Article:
· Brush Restorer
· Old plastic cards
· Rubber bands
· Dish soap or shampoo
· Odorless mineral spirits
· Jar with a metal coil
The best advice anyone could follow to prolong the life of their brushes is to IMMEDIATELY clean them after use. For water based mediums this is generally a no-brainer, because five minutes could mean the beginning of your new brush’s life in the trash bin. What about oils since they take longer to dry? Oils still need to be cleaned immediately; just because you cannot see the paint residue on the bristles does not mean it is not there. If you do not clean them straightway, residue will build in the ferrule of the brush (where the bristles connect to the handle) and will eventually stiffen the bristles and reduce their ability to evenly distribute paint.
To begin the cleaning process, you first must use a diluting agent to get rid of most of the paint. For acrylics and watercolors, water and a brush screen is about as efficient as it will get. Oils require a solvent. The most common solvents are mineral spirits or turpentine, although these pose certain health risks with inhalation and skin contact such as CPD (chronic painter’s syndrome). For more information on potential hazards, visit this resource page. There are many healthier alternatives including linseed oil, pure citrus peel oil, white vinegar, or spike lavender. If you are using spirits or vinegar, you want to clean your brush in a jar with a metal coil inside of it. The coil is a non abrasive way to rid your brush of paint. If you are using a higher viscosity oil solvent, you want to load up your brush and scrape it clean with a palette knife, from the heel to the toe of the brush. You will want to check with your local waste removal service to find out where to dispose of hazardous material.
|This is the result of storing a brush with the bristles down.|
This is generally reversible with much reconditioning.
The brushes need to be washed once again, this time with an anti-oil agent like dish soap or shampoo. Shampoo tends to leave the bristles softer than dish-soap, but it just comes down to your preference. Do not store your brushes vertically with the bristles down, this will cause permanent warping to the hairs. You want to stress the bristles the least amount possible, for each stress is one day in the life of a brush. The final step which is they drying phase, which is often not given much consideration. Take your fingers and smooth out the bristles from the ferrule to the tip of the brush. You want to store your brush (bristles up!) in a warm and dry place like a windowsill. Otherwise your brush could be growing mold and bacteria inside of its bristles, inhibiting the even flow or the color of your paint.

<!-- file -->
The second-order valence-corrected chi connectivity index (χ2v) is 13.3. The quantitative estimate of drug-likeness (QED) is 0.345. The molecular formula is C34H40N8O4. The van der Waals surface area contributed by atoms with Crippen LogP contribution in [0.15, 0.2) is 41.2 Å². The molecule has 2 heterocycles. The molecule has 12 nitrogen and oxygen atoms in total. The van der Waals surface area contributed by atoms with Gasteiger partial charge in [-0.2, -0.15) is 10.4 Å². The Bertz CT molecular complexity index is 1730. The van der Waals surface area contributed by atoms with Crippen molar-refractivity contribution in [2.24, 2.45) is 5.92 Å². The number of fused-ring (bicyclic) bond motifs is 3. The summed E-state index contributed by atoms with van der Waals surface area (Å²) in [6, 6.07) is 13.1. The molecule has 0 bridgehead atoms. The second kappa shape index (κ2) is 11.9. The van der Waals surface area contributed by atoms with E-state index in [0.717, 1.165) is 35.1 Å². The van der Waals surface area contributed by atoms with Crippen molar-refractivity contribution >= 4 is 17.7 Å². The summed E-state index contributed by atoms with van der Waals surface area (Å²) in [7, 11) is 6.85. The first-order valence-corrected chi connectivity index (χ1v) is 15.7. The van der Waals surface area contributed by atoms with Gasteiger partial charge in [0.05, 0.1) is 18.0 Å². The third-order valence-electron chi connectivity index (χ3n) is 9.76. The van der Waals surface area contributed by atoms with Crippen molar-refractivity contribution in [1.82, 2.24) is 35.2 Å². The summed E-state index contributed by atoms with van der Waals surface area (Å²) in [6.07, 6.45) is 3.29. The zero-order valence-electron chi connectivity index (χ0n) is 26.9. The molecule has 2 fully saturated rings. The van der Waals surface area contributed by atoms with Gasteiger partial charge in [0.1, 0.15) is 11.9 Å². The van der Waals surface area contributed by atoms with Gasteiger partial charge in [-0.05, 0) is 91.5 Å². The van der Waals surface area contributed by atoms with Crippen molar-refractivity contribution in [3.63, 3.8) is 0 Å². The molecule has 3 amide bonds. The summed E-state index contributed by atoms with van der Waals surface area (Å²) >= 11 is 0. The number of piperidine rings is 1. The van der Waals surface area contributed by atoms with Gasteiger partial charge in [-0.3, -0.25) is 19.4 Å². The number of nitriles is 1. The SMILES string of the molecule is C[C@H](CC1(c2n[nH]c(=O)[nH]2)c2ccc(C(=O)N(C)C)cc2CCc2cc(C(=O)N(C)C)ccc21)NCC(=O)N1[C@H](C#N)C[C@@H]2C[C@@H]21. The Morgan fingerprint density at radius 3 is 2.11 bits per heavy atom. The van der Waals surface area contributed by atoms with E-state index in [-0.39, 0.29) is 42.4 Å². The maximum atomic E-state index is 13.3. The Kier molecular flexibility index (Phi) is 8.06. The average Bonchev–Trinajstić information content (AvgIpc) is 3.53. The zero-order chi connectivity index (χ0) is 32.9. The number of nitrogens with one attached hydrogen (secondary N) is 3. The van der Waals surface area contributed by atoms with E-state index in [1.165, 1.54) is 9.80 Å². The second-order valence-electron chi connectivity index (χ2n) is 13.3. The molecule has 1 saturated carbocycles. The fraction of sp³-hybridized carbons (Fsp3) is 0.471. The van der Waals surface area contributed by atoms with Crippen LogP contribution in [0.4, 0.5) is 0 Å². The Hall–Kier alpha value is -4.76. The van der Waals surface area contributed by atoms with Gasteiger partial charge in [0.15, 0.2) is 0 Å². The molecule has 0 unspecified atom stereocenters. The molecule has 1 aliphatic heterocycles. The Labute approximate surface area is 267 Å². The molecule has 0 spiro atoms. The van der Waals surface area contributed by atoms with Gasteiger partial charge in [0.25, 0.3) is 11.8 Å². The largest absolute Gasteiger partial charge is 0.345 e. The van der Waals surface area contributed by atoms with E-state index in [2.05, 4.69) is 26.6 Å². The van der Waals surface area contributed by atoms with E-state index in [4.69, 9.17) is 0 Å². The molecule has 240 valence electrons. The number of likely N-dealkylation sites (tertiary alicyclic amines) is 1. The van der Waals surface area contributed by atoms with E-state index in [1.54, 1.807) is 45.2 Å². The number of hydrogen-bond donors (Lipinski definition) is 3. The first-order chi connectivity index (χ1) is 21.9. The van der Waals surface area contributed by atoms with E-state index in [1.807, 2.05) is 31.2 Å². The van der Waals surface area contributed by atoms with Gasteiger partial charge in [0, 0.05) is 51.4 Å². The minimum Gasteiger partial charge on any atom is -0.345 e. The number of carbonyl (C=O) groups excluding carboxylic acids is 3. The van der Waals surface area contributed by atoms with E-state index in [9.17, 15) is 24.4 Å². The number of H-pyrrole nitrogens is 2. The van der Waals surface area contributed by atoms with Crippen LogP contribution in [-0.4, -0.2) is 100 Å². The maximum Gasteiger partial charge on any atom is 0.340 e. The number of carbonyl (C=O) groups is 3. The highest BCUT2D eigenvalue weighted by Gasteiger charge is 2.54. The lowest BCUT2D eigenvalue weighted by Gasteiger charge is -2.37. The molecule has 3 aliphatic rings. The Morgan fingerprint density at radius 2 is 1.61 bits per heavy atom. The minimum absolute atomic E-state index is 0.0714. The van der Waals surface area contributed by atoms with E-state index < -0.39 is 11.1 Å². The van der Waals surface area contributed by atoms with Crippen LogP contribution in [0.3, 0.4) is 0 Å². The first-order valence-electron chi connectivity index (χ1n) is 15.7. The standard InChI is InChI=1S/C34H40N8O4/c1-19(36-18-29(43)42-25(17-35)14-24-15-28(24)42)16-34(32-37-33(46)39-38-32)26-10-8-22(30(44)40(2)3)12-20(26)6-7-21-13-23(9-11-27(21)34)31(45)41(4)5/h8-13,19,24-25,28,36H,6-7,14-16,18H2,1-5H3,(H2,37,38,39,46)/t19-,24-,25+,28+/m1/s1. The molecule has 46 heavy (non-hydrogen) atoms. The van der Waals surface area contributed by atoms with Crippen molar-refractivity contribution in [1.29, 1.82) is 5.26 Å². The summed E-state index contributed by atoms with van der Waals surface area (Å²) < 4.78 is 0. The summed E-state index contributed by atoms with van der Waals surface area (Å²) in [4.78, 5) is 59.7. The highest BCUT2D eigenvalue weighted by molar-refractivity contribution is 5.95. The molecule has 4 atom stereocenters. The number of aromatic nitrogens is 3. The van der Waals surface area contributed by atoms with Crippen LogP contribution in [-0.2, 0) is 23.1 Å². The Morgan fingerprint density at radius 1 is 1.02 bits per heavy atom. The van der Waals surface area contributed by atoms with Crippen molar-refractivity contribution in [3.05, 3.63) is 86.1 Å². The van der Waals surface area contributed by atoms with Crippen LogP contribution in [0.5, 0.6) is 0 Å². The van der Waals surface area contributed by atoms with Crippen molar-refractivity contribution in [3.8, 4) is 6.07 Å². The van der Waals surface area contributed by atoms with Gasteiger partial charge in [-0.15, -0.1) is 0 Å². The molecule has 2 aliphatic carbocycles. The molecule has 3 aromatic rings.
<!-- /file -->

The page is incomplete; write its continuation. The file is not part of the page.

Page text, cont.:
|Use your rubber-bands to make sure the bristles|
are not touching the bottom of the jar when
soaking in restorative fluid.
If your brushes are already glued shut with dried paint, it may not be too late to play a little Victor Frankenstein and bring them back from the grave. One use for dried brushes is to just use them. I keep a variety of brushes that I don’t clean on purpose, because they allow you certain textures and lines with one stroke as opposed to making a texture with several strokes and layers. Field grass is a prime example of the benefits of keeping a dried fan brush.
If you want to restore it, it is possible to soak it in brush restorer, available at any art supply store. Be careful, this stuff is very strong (in chemical, not in smell). If you leave your brushes in the restorer overnight, you will find your bristles dissolving and your brushes sticking together as the paint/plastic on the handles is melting. If your bristles are frayed, take two plastic cards and sandwich the brush between them. Secure and apply pressure with rubber bands and let it stew for a couple of days. You can also close just the bristles of brush into a book and apply weight on top. I would say that even after these restoration techniques, 25% of brushes still need to be thrown away.
|When reshaping a brush, make sure the cards are not only on the bristles. The edge of the cards should be resting on the ferrule. This prevents the toe of the brush from spreading out horizontally.|
I hope you could benefit from this quick tutorial, and happy painting!
Further Reading and Sources:
Turner, Jacques. Brushes: a Handbook for Artists and Artisans. New York: Design Pr, 1992.
Mayer, Ralph. The Artist's Handbook of Materials and Techniques. 5th ed. New York, N.Y., U.S.A.: Viking, 1991.
Mary, Willenbrink, and Willenbrink Mark. Oil Painting for the Absolute Beginner. Cincinnati, Ohio: North Light Books, 2010.
|Simple ways to achieve stunning and/or lovable pieces of art.|